• “Millennials have the highest levels of burnout, we found. Much of this is due to having less autonomy at work, lower seniority, and greater financial stressors and feelings of loneliness.”

  • “‘There’s no respite from work,’ shared one woman in our survey. ‘I work 9 to 9 almost every day. My husband is working in the office, and I’m working from the kitchen counter, with the baby in the living room. I don’t get time to focus on anything.’” READ MORE

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THE COVID ECONOMY

Retail sales rose strongly in January: “The U.S. economy’s recovery picked up as consumers used stimulus checks to boost retail spending in January to its largest increase in seven months, a significant jump that comes as manufacturers continued to increase output and employers resumed hiring. The latest positive signs came on Wednesday when the government said retail sales, a measure of purchases at stores, at restaurants and online, jumped a seasonally adjusted 5.3 percent in January from a month earlier, and manufacturing output neared pre-pandemic levels.”

  • “The Federal Reserve Bank of Atlanta’s GDPNow model on Wednesday predicted the economy will grow at a 9.5 percent seasonally adjusted annual rate in the first quarter, up sharply from a 4.5 percent estimate a week ago.” READ MORE

But millions of lost jobs just are not coming back: “The coronavirus pandemic has triggered permanent shifts in how and where people work. Businesses are planning for a future where more people are working from home, traveling less for business, or replacing workers with robots. All of these modifications mean many workers will not be able to do the same job they did before the pandemic, even after much of the U.S. population gets vaccinated against the deadly virus.”

  • “In a report coming out later this week that was previewed to The Washington Post, the McKinsey Global Institute says that 20 percent of business travel won’t come back and about 20 percent of workers could end up working from home indefinitely.”

  • “These shifts mean fewer jobs at hotels, restaurants and downtown shops, in addition to ongoing automation of office support roles and some factory jobs.” READ MORE

Europe, meanwhile, locked its economy in place. Will it unlock? “Trillions in state-backed subsidies and inexpensive loans have kept businesses alive, while governments pay millions of furloughed workers to stay home. In much of Europe, layoffs or forced bankruptcies are banned. In pursuing such policies, European leaders have bet that, once the pandemic subsides, they can defrost the region’s $18 trillion economy, allowing businesses to fire up quickly and bring back workers. It’s an intentional effort to slow an economic deep clean, dubbed by many economists creative destruction. This reflects a political choice: Europeans are generally less tolerant of the brutal adjustments required by the U.S. model of capitalism.”

  • “But as the pandemic drags on and Europe’s vaccine rollout is expected to stretch through the year and beyond, some policy makers, economists and business executives worry that mothballing the economy for so long will leave it struggling to adapt to the seismic business and social changes the crisis is driving.”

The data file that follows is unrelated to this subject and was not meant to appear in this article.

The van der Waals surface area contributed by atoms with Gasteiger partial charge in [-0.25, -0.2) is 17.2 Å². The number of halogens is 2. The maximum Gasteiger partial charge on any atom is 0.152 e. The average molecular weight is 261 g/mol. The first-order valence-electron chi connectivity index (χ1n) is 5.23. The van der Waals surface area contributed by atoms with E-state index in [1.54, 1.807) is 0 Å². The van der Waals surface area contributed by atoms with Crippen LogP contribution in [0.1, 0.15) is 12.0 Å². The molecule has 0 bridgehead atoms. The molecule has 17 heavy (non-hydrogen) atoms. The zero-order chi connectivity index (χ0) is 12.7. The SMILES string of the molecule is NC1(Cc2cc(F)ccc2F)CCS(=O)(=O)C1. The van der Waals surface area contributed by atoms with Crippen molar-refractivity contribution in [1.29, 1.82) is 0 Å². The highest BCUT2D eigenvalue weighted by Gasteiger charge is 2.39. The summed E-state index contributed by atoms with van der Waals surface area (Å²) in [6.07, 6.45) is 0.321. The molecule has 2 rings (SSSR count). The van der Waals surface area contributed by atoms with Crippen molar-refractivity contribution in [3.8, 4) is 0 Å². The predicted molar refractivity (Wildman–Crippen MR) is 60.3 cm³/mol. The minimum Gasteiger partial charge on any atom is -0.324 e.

• “The contrasting policy responses feed a question likely to be debated for years: Which economic model better withstands the maelstrom unleashed by the pandemic?”

  • “The U.S. approach ‘is more brutal but also more flexible,’ said Nicholas Bloom, an economist at Stanford University.” READ MORE

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FAILURE

The Trump Plaza Hotel & Casino was destroyed on Wednesday: “The implosion of what was once the premier gaming destination in Atlantic City came less than a month after its best-known former owner, Donald J. Trump, left the White House after losing re-election ... Trump Plaza was the first of three casinos Mr. Trump owned before his gambling businesses in Atlantic City cratered and went bankrupt for good, leaving a trail of unpaid contractors and suppliers — and a bad taste for the Trump brand in this struggling city of 38,000.”

  • Front-row seats to view Wednesday morning’s spectacle were sold on the cheap. Onlookers in cars hoping to witness the symbolic finale of the former president’s casino empire in the seaside resort city were charged $10 and herded into a lot most recently used as a pandemic-era food distribution site.”

  • “‘It’s an end of a not-so-great era,’ said Jennifer Owen, 50, who bid $575 to win a front-row seat at a V.I.P. breakfast in an oceanfront pavilion with a direct view of the implosion.” READ MORE

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Episode 49: How Do We Get Out of This Cage? This week, Karen Clark Cole, William Vanderbloemen, and Laura Zander cover a lot of ground: What do you do when the to-do list seems endless? What do you do when employees decide they want to work remotely from random parts of the country? And Laura confronts several big, interrelated issues. Her co-founder and husband, Doug, is ready to step back from the business. That’s a little tricky because the company operates off a 19-year-old platform that Doug built, and only he knows how to make it work. They’ve been trying to hire tech people for Doug to train, but they’ve been through 15 people in 10 years—and they know they’re doing something wrong. Do they need to hire a recruiter? Is it time to junk the legacy platform and go with Shopify? If they do that, will they forfeit 19 years of SEO value? All of which has left Laura feeling trapped. “That’s this cage that we’re in,” she says. “What the hell do you do?”